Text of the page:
Kicking off the news this week what’s take a look at prescription painkiller abuse. The CDC says that nearly 16,000 people die each year in the US from prescription painkiller overdoses with thousands more being injured or admitted to hospitals for the problem. The rates of overdoses are increasing at a higher rate for women who are nearly 2 times as likely to have a painkiller overdose when compared to men. What is being done about this?

Increased Access to Oxycodone and Prescription Painkillers

teen pillsA recent article I picked up over at the Washington post.com notes that 50 Americans die each day from prescription drug overdoses. A recent report from the Trust for America’s Health says that the rates of overdose and addiction to prescription drugs has doubled since 1999 in most places. While increased access to medications like oxycodone is helpful in managing pain for patients better now recuperating at home it also provides increased risk for abuse and addiction.

The report looks at all 50 states and the District of Columbia in 10 specific indicators that are known to have a positive impact on prescription medication abuse. These indicators include laws on prescribing these medications, education for healthcare professionals, medication disposal initiatives and other educational programs.

State Laws Failing on Abuse Prevention

Only two states, New Mexico and Vermont, implemented all 10 of the noted strategies. South Dakota failed miserably by having only two of the initiatives in place. Managing a patient’s pain is an important part of what we do but we have to do so with an eye towards making sure that we are not providing them a resource that could cause them to become addicted or abuse their pain medications.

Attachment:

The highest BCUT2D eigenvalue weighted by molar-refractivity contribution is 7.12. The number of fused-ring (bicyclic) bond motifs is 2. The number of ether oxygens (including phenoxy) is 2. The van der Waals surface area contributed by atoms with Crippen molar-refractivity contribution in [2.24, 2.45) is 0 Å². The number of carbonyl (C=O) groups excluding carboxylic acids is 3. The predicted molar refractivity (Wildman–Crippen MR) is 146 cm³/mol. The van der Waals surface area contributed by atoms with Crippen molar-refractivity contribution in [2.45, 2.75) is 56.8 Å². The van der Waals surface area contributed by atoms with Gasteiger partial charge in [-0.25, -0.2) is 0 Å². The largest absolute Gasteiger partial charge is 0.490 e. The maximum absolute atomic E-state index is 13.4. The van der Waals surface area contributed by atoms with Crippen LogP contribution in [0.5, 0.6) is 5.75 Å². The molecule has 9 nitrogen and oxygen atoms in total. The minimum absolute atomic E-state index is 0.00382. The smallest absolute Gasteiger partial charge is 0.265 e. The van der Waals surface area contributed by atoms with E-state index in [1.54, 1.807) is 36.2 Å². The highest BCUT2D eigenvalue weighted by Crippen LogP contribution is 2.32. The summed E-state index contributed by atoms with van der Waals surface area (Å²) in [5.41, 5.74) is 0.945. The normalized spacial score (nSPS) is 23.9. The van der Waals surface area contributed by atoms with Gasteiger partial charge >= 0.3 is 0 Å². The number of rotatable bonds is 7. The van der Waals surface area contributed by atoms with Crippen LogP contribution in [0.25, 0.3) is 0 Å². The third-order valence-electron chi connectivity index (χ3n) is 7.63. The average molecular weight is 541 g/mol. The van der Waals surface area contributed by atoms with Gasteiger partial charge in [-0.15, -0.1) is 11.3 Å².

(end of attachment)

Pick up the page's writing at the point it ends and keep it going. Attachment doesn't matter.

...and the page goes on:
I hope you will take the initiative to seek out some education on prescription pain medication of use in your communities and your patience. Become involved in outreach efforts that help people understand safe ways to protect and dispose of their medications when they are no longer using them so that they don’t fall into others hands. I included several links to articles at the CDC website where you can find out more about prescription pain medication abuse and overdose.

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Make sure you follow-up on the links for this news item and all of the other news and additional resource links from this week’s episode – Mobile Integrated Healthcare Panel Discussion and Episode 269.

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